Studies say that half of Christian marriages will end in divorce. Half.
After being married for 22 years, I wish I could tell my own daughters and young Christian women that marriage is a piece of cake, that you figure it out as time goes on, that it gets easier, and if you just do X,Y and Z, you can avoid the pitfalls that other people fall into.
I wish I could say that but it’s not true. Even in the best of marriages people struggle, sin being what it is.
We are sinful women married to sinful men. Our flesh wants its own way. We all want our own way, and we’ll fight to get it on the worst of days. That’s the landscape of every Christian marriage.
Marriage isn’t necessarily about making me happy. God did not put me into marriage with Peter to make me happy. Marriage is designed to make me holy. Like Christ my Savior. Yes, think sanctification. And sanctification does not happen in a vacuum. For me, the sanctification process starts when trouble comes and I make a choice: do right, or please myself. Demand my way or do life God’s way.
About 7 years into marriage you figure out that love is not like that glossy covered Amish book you read when you were a kid. The bonnet ripper. No, it’s really not.
Sometimes people are not heroic, and love does not swell up like an emotional tidal wave ready to carry you to the ends of the earth. And doubt sets in and we begin to entertain the thoughts:
- Did I marry the wrong person?
- Would I have been happier with so and so?
- Are we not compatible? Why aren’t we on the same page?
- He’ll never understand me.
And those thoughts are tucked quietly into the corner of our hearts, taking root, strengthening without our even realizing.
Divorce doesn’t just happen one fine day. It starts in the seat of our inner man, our mind. We believe the lie that we’d be happier somewhere else with someone else. We begin detaching emotionally, creating walls, barriers, and hardness of heart. An emotional divorce.
Actions are always preceded by thought. What you dwell on is who you become.
A good marriage is tough, because loving someone more than you love yourself is tough. It’s even tougher when our view of love is skewed or hollywood-esque.
Christian women need to realize that
Sometimes love looks like working 15 hours a day just to pay the bills, coming home exhausted with nothing left to give. Guys show love by doing their duty to provide for their families.
So, before you judge him too harshly and complain that he doesn’t take you out to eat or bring you home roses, or that your love life doesn’t seem connected or emotional right now,
before you put mental energy into a thought pattern that will lead you somewhere…
think about all that he does do and love him for it. Find the one thing he does really well and dwell on that.
Your man was never meant to meet all your emotional needs. Only God can fill that void for us. He was never meant to be your savior.
Love him first. Do good to him first. And keep doing it, even if he has nothing left to give you right now. And don’t compare your love life to the cover of a harlequin romance novel, or even to the more wholesome dreamy Amish love novels. Comparison, in any area of life, breeds discontentment.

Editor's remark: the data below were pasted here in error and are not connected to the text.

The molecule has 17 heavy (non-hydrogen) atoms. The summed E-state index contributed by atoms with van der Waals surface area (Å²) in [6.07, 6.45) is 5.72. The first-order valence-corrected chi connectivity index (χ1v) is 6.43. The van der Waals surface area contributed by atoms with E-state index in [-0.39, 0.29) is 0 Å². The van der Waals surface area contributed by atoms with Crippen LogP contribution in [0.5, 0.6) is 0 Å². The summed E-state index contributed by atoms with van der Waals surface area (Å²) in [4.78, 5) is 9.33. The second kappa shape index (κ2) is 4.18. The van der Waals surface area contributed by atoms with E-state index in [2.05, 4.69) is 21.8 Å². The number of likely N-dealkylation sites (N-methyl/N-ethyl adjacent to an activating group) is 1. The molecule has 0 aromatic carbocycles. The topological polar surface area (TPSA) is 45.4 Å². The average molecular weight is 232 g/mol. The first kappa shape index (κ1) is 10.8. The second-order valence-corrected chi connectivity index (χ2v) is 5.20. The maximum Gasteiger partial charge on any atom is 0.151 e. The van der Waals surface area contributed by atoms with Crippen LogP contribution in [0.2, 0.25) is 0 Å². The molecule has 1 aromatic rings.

Discontentment is such an ugly sin. It’s the opposite of thankfulness. An ungrateful heart believes they deserve more than what they have. Always something more. It’s like a poison, ruining current happiness. It can never see the good right in front of them.
A grateful person is a loving person who seeks to gratify and bless others, while an ungrateful person is bent on gratifying himself.
One of the most common end results of ingratitude is the sin of moral impurity. The man or woman who is not thankful for the way God has met his or her needs easily begins to falsely accuse and find fault with our good God. In rejecting the provision God has already made, the ungrateful person is only one small step away from seeking to get his needs met in illegitimate ways.
Nancy Leigh DeMoss
The bottom line is that we choose to be content in marriage. We choose joy where we are. Love is a choice. It is. I know the world says it’s a feeling and that if you don’t feel that way with one person you should move on until you are happy. But that’s not what Biblical marriage looks like.
Marriage is a picture of Christ and the church–>Christ giving sacrificially even when the “bride”/church is undeserving and bride responds in loving allegiance and respect.
It’s a choice.
So, today, choose
- To love first, most and longest.
- To build up your house and not tear it down.
- To use your words with wisdom. Proverbs says that a wise woman’s words are like a fountain of water in a dry desert. Refreshing!
- Choose a soft answer. Remember, Lady Folly is LOUD(!!) and in your face.
- To guard your heart with all diligence! You you aren’t immune because you claim a certain Christian creed.*
- To do good, especially to your husband.
- Choose thankfulness. Don’t compare.
- Saturate yourself in God’s word. Only He can fill the void in your heart.
- Don’t allow yourself to envision life “divorced.” Don’t go there.
And remember that our thoughts always have consequences. They’ll take you on a ride. But you can choose which ride to get on and which ride to get off.
*I realize that marriage is a two way street and that you are not responsible for the sins of others. This article is written so that Christian women can evaluate their own lives. We can only worry about doing right ourselves. I realize that this does not guarantee that your husband won’t sin and hurt you.